Tuesday, August 25, 2009

Pumpkin and mushroom soup

Here in New Zealand, a cold wind has slammed the door shut on the mild false spring of recent weeks. As the storm built up, I made comfort food: my favourite pumpkin soup. This time I used half a grey skinned Crown pumpkin, bought already cut from the greengrocer. I often use butternut or buttercup pumpkins. In NZ the big orange pumpkins that Americans make into jack'o'lanterns are not so common, and I seem to remember them as not being so tasty as our little NZ varieties, but its been a long time since I was over there in pumpkin season!
Don't freak out at the whole head of garlic, once roasted it is mild, sweet and subtle; nothing like the intensity of sauteed garlic. For stock I usually use Rapunzel organic herbal stock cubes. They are delicious and don't have any of that chemical aftertaste of most stock cubes.

I'm pretty sure this is as original as one of my recipes can be. It has evolved over many years in response to my dislike for the taste of pumpkin, but respect for its affordable nutritional value.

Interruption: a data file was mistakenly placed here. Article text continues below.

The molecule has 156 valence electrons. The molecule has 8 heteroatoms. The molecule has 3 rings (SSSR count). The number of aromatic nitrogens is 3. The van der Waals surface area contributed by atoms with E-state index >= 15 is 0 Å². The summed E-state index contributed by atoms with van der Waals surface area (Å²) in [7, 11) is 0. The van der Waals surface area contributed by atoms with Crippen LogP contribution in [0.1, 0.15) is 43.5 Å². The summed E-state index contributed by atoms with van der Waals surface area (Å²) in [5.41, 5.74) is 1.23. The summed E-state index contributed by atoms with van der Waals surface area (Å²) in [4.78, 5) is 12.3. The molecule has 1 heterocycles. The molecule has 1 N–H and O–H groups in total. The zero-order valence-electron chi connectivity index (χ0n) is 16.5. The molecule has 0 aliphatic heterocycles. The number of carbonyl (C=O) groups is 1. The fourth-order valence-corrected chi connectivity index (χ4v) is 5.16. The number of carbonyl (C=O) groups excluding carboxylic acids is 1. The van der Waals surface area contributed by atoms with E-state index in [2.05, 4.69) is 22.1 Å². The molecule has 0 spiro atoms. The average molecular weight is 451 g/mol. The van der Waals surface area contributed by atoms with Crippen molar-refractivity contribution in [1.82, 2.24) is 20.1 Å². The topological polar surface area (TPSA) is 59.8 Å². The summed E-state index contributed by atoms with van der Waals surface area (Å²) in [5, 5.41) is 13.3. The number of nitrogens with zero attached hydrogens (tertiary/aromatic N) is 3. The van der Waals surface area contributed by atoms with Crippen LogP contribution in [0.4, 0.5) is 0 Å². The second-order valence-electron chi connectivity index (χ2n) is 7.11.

Pumpkin and mushroom soup

half a medium size crown pumpkin, or whole butternut or buttercup
whole head of garlic
2 yellow onions, chopped pretty fine
bag of mushrooms, sliced pretty fine
1.5 litres of stock
1 teaspoon ground cumin
(other spices optional: coriander, garam masala, cinnamon or cloves,even some curry powder, can each add something lovely to this soup, )

Scoop out the pumpkin seeds and slice off the pointy end of the head of garlic so the ends of the cloves are exposed. Place pumpkin skin side down, and garlic root side down in a roasting dish and cook in a hot oven until they are soft and fragrant (about 45 minutes). Cool and then peel out of their skins (its so much easier than when they are raw). Puree in a foodprocessor til smooth.
Meanwhile, saute the onions in a soup pot with a little oil until they are soft but not brown. Add the mushrooms and saute until they are limp then add the hot stock and pureed pumpkin/garlic. Simmer until thick and silky.

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